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Focused skill: Grammar

1) Teacher tells the class the title of the text and asks the pupils to think of and list
vocabulary items that they might expect from the text.
2) Teacher explains what is common noun and gives examples by using the vocabulary
listed in step 1.
3) Teacher asks the pupils to read the text silently with a view to answering Whquestions.
4) Teacher asks the pupils to match the words (occupation) with their respective
5) Teacher asks pupils to write about their ambition based on the text.


Tutorial Week 4 (Individual)

iii) Based on your reading from a variety of sources, write a critical essay on some of the
issues related to the teaching/learning of Grammar in the Malaysian ESL classrooms.
Based on Thornbury (2009), grammar can be defined as the description of the rules for
forming sentences, including an account of the meanings that these forms convey. In other
words, grammar adds meanings that are not easily inferable from immediate context. In
Malaysia, the teaching and learning of grammar starts from Year 3 and this continues on to
Level 2. Teachers should employ various strategies in teaching grammar so that learning
becomes effective, interesting, fun and relevant. Grammar should be taught in context as
well as explicitly so that pupils learn the rules of grammar and how to apply these rules in
speech and writing (Ministry Of Education, 2013). In reality, we are still facing issues related
to the teaching of Grammar in Malaysian ESL classrooms.
First and foremost, the issue related to the teaching of Grammar in Malaysian ESL
classrooms is grammatical awareness among primary school English language
teachers. As we all aware, there has been considerable public concern in the media about
the standard of English language teaching in Malaysia and it is not uncommon to find
comments in the newspapers about various inaccuracies in teachers use of English in the
classroom. One of the related issues is the language awareness of teachers. For instance,
the explicit knowledge those teachers have of the underlying systems of the language that
enables them to teach effectively. One finding by Munib Shuib (2006) found out that two
major implications may be discerned from this issue, firstly in the context of their teaching
and secondly in the context of their training. In terms of teaching, their rather limited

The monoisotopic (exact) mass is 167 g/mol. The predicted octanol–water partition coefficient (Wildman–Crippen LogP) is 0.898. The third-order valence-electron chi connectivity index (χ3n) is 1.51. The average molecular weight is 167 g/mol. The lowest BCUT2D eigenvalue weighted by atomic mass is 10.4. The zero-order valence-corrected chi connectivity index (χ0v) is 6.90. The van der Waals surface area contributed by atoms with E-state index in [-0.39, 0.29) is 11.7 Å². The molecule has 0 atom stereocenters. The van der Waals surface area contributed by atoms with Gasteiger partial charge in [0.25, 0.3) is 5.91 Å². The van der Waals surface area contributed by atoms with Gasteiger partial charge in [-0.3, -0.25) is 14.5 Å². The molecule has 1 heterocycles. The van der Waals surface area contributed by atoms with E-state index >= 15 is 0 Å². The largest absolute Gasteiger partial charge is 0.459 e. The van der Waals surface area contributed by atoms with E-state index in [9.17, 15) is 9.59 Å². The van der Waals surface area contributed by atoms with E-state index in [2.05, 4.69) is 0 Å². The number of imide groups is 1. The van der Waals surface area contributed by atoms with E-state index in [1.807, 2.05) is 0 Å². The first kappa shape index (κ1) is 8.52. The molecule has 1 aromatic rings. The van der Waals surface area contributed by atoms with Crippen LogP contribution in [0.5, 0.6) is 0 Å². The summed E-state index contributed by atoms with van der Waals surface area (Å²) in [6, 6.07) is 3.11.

grammatical awareness may affect the accuracy of their teaching and indirectly the accuracy
of what is learnt by their students from them. It is not impossible that their students
grammatical competence may have been influenced by the input received from these
teachers. The danger with this is that they may in practice be compounding their pupils'
language problems instead of relieving them. With this, the importance of having
grammatical awareness among English language teachers has been emphasised by many
scholars for various reasons.
Secondly, the issue related to the teaching of Grammar in Malaysian ESL classrooms is
the issue of fluency versus accuracy. Fluency versus accuracy is, doubtless, the one
issue that affects each and every English as a Second Language teacher. Indeed, more than
any other, it is this question that, regardless of their level, location, or leanings, English
teachers returns to over and over again. In Malaysian education, while the former is ideal for
students who are able and wish to demonstrate their ability to perform functional tasks in
English, the latter more closely corresponds to the traditional ideal of language fluency. As
you can imagine, this issue can affect almost every aspect of a teachers instructional style
in the classroom, meaning that in order to compare English teaching styles you must come
to terms with this question. Such certainty may be elusive but it is important. After all, the
differences between just two methods of English language teaching which is Grammar
Translation (which puts an emphasis on accuracy over fluency ) and Audiolingualism (which
focuses on the opposite) can dramatically affect how and when teachers make corrections.
After all, this issue gets to the heart of how to teach English because it questions the way
they measure success as educators.

iv) List what you anticipate might be three benefits and three challenges of teaching large
multi-level classes.

There are always enough students for interaction.

We get a rich variety of human resources
The teacher is not the only pedagogue
Professional development occurs naturally


We often feel out of control

In the large class we sometimes feel trapped in the problems of management
It is difficult to provide for individual learning styles
Activating the quiet student is difficult